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Telegraph

At the beginning of the Civil War, telegraph was a recent innovation. Samuel F. B. Morse, its inventor, sent the world's first telegraph message from Washington D.C. to Baltimore, Maryland in 1844. In the succeeding years before the Civil War began, telegraph lines sprouted up over most of the Eastern United States. The only state east of the Mississippi River that did not have telegraph coverage was Florida. Because of the war and a big demand for the latest news, the Western Union Telegraph Company completed construction of a telegraph line through the Rocky Mountains connecting the West Coast to the network in October of 1861. This soon brought an end to the pony express messenger service that had been in operation for less than two years.

Samuel F.B. Morse, inventor of the telegraph.

Samuel F.B. Morse, inventor of the telegraph.
Photo: Mathew Brady Photographs.
War Department. Office of the Chief Signal Officer.
National Archives and Records Administration.
Still Picture Branch; College Park, Maryland.

When the Civil War began, the telegraph was quickly used to report battle information and soon became the most important form of military communication. It was used to report intelligence information very rapidly and soon became a prime target for military counter-operations. There were some instances where messages were intercepted and replaced with disinformation. One Union commander captured at least two Confederate supply trains in this way.

Cutting Telegraph Wires.

Cutting telegraph wires and connecting the ends so that the point where
the connection is broken cannot be detected from the ground, ca. 1863.
Photo: Captain Andrew J. Russell
US Army Corps of Engineers.
National Archives and Records Administration.
Still Picture Branch; College Park, Maryland.

Telegraph lines were quickly erected everywhere the armies traveled and by the end of the war, more than 15,000 miles (24,000 km) of telegraph lines had been built that served military purposes only. They also made use of semaphore messaging and built hundreds of signal towers.

Signal Tower at Ft. Wisconsin, Va., left of lines.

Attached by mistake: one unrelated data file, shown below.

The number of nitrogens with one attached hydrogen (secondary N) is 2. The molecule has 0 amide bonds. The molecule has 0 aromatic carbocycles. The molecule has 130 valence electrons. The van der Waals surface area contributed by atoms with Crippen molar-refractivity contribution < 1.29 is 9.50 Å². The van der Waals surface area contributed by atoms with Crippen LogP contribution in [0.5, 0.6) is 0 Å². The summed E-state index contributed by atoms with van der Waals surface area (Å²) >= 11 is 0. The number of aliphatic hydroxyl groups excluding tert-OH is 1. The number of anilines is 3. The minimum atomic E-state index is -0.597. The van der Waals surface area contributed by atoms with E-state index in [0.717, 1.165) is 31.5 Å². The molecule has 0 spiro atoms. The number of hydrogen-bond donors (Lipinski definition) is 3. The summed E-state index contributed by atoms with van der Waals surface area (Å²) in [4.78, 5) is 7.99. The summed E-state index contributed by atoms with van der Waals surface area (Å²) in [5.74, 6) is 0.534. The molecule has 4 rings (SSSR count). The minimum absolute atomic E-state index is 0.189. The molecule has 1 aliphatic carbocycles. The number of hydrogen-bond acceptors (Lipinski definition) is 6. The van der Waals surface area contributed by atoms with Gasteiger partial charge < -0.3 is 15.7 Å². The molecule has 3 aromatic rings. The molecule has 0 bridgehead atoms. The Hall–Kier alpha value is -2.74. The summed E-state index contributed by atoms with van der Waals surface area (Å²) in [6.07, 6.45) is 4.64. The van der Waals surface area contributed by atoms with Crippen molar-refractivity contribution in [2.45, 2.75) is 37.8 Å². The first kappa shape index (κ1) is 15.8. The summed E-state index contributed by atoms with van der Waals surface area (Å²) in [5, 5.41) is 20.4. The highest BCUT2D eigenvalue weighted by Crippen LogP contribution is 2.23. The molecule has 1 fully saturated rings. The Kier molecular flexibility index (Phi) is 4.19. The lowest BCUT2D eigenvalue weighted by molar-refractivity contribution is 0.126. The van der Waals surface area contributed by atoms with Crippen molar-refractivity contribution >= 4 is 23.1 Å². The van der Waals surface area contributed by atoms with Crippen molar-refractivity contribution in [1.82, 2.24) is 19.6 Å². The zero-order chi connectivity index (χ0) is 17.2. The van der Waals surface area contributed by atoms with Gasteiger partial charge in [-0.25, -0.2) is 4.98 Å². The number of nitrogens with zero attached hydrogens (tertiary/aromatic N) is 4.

Signal Tower at Ft. Wisconsin, Va., left of lines.
Photo: Mathew Brady Photographs.
War Department. Office of the Chief Signal Officer.
National Archives and Records Administration.
Still Picture Branch; College Park, Maryland.

The armies developed mobile telegraph units that could travel along with the forces. As a part of the proliferation of new technologies that occurred during the war, the Civil War was the first instance where a telegraph message from a hot-air balloon was sent. The War Department opened its own telegraph office and President Abraham Lincoln frequently visited to get information of the war. The White House did not have a telegraph office at that time.

U.S. Military Telegraph Battery Wagon, 1864.

U.S. Military Telegraph Battery Wagon, 1864.
Photo: David Knox.
War Department. Army of the Potomac Headquarters.
Library of Congress. Prints and Photographs Division.
Washington, D.C. USA.

The telegraph became an increasingly important military tool and began to affect the outcome of battles. This was nowhere more pronounced than it was in an operation at Fort Sanders near Knoxville, Tennessee. Southern forces, commanded by General James Longstreet, got tangled up in Union telegraph lines strung from tree-stump to tree-stump while attacking Union forces commanded by General Ambrose Burnside. Ordinarily the effect of the telegraph on military operations was more closely related to communication functions.

New York Herald Wagon Delivering Newspapers to the Front Lines During the Civil War.

New York Herald Wagon Delivering Newspapers to the Front Lines During the Civil War.
Photo: Mathew Brady Photographs.
War Department. Office of the Chief Signal Officer.
National Archives and Records Administration.
Still Picture Branch; College Park, Maryland.

The Civil War was the first war where news media played a major role. Because the American press had grown to a very large size before the Civil War began, there were many news organizations vying for the latest scoop on the war. The telegraph with its nearly instant communication ability added considerably to the scope of this phenomenon. It suddenly was necessary for the military to manage the media exposure and this caused many problems at the beginning of the war. Most of the military leaders were not pleased with spending time on media functions and were concerned about jeopardizing their operations through indiscriminate releases of information. General Ulysses S. Grant was one of few Generals that felt that a good relationship with the press was worth cultivating. Even President Abraham Lincoln seemed unable to deal with the press effectively. Nevertheless, the press played a key role in maintaining public support and was the primary source of information for the troops in the field.